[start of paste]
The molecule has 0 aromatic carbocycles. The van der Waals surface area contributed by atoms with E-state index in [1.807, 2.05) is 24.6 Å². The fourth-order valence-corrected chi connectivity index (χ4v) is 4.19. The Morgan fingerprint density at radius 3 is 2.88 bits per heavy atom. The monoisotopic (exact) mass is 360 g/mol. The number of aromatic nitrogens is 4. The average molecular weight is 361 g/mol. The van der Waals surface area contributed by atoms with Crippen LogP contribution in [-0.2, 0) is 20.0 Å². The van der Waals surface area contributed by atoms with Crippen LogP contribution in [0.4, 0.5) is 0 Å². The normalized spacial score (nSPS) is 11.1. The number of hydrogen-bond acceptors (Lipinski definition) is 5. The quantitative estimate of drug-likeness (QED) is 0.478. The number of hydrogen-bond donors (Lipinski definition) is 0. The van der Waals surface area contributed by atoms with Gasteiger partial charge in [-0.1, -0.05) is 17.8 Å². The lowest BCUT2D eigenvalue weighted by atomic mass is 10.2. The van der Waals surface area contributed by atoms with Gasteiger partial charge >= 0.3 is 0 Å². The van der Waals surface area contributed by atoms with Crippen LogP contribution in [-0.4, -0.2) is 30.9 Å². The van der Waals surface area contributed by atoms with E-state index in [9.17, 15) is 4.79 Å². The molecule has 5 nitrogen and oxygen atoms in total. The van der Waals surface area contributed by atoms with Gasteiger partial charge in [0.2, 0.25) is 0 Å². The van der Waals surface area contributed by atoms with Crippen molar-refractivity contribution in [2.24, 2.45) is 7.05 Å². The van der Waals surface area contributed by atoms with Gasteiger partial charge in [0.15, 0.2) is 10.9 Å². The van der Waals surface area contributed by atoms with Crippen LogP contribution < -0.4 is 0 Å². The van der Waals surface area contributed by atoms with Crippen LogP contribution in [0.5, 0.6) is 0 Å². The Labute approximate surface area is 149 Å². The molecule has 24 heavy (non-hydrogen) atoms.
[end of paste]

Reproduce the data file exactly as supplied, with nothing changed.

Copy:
The molecule has 0 aromatic carbocycles. The van der Waals surface area contributed by atoms with E-state index in [1.807, 2.05) is 24.6 Å². The fourth-order valence-corrected chi connectivity index (χ4v) is 4.19. The Morgan fingerprint density at radius 3 is 2.88 bits per heavy atom. The monoisotopic (exact) mass is 360 g/mol. The number of aromatic nitrogens is 4. The average molecular weight is 361 g/mol. The van der Waals surface area contributed by atoms with Crippen LogP contribution in [-0.2, 0) is 20.0 Å². The van der Waals surface area contributed by atoms with Crippen LogP contribution in [0.4, 0.5) is 0 Å². The normalized spacial score (nSPS) is 11.1. The number of hydrogen-bond acceptors (Lipinski definition) is 5. The quantitative estimate of drug-likeness (QED) is 0.478. The number of hydrogen-bond donors (Lipinski definition) is 0. The van der Waals surface area contributed by atoms with Gasteiger partial charge in [-0.1, -0.05) is 17.8 Å². The lowest BCUT2D eigenvalue weighted by atomic mass is 10.2. The van der Waals surface area contributed by atoms with Gasteiger partial charge >= 0.3 is 0 Å². The van der Waals surface area contributed by atoms with Crippen LogP contribution in [-0.4, -0.2) is 30.9 Å². The van der Waals surface area contributed by atoms with E-state index in [9.17, 15) is 4.79 Å². The molecule has 5 nitrogen and oxygen atoms in total. The van der Waals surface area contributed by atoms with Gasteiger partial charge in [0.2, 0.25) is 0 Å². The van der Waals surface area contributed by atoms with Crippen molar-refractivity contribution in [2.24, 2.45) is 7.05 Å². The van der Waals surface area contributed by atoms with Gasteiger partial charge in [0.15, 0.2) is 10.9 Å². The van der Waals surface area contributed by atoms with Crippen LogP contribution < -0.4 is 0 Å². The van der Waals surface area contributed by atoms with Crippen LogP contribution in [0.5, 0.6) is 0 Å². The Labute approximate surface area is 149 Å². The molecule has 24 heavy (non-hydrogen) atoms.